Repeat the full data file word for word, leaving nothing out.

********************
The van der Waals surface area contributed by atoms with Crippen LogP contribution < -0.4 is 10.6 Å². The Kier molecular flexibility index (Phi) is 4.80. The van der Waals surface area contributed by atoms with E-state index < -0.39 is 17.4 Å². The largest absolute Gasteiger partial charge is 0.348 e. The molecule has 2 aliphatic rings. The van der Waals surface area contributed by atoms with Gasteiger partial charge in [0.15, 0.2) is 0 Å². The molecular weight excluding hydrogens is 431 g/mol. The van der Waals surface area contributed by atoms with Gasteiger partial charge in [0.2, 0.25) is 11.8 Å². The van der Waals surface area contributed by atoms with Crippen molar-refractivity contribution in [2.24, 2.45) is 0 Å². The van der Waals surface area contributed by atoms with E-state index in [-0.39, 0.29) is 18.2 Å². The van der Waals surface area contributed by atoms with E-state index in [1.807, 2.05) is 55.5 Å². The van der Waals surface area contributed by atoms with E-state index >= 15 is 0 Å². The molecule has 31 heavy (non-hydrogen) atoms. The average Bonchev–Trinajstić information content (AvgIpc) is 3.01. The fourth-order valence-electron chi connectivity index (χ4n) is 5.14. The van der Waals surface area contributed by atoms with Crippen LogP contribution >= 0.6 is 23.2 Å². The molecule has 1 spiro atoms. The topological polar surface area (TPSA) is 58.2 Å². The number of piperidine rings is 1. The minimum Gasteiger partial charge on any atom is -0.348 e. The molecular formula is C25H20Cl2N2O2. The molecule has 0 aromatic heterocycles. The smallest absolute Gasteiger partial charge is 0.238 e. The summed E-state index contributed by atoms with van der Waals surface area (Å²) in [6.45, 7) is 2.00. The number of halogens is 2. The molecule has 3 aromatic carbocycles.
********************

The van der Waals surface area contributed by atoms with Crippen LogP contribution < -0.4 is 10.6 Å². The Kier molecular flexibility index (Phi) is 4.80. The van der Waals surface area contributed by atoms with E-state index < -0.39 is 17.4 Å². The largest absolute Gasteiger partial charge is 0.348 e. The molecule has 2 aliphatic rings. The van der Waals surface area contributed by atoms with Gasteiger partial charge in [0.15, 0.2) is 0 Å². The molecular weight excluding hydrogens is 431 g/mol. The van der Waals surface area contributed by atoms with Gasteiger partial charge in [0.2, 0.25) is 11.8 Å². The van der Waals surface area contributed by atoms with Crippen molar-refractivity contribution in [2.24, 2.45) is 0 Å². The van der Waals surface area contributed by atoms with E-state index in [-0.39, 0.29) is 18.2 Å². The van der Waals surface area contributed by atoms with E-state index in [1.807, 2.05) is 55.5 Å². The van der Waals surface area contributed by atoms with E-state index >= 15 is 0 Å². The molecule has 31 heavy (non-hydrogen) atoms. The average Bonchev–Trinajstić information content (AvgIpc) is 3.01. The fourth-order valence-electron chi connectivity index (χ4n) is 5.14. The van der Waals surface area contributed by atoms with Crippen LogP contribution >= 0.6 is 23.2 Å². The molecule has 1 spiro atoms. The topological polar surface area (TPSA) is 58.2 Å². The number of piperidine rings is 1. The minimum Gasteiger partial charge on any atom is -0.348 e. The molecular formula is C25H20Cl2N2O2. The molecule has 0 aromatic heterocycles. The smallest absolute Gasteiger partial charge is 0.238 e. The summed E-state index contributed by atoms with van der Waals surface area (Å²) in [6.45, 7) is 2.00. The number of halogens is 2. The molecule has 3 aromatic carbocycles.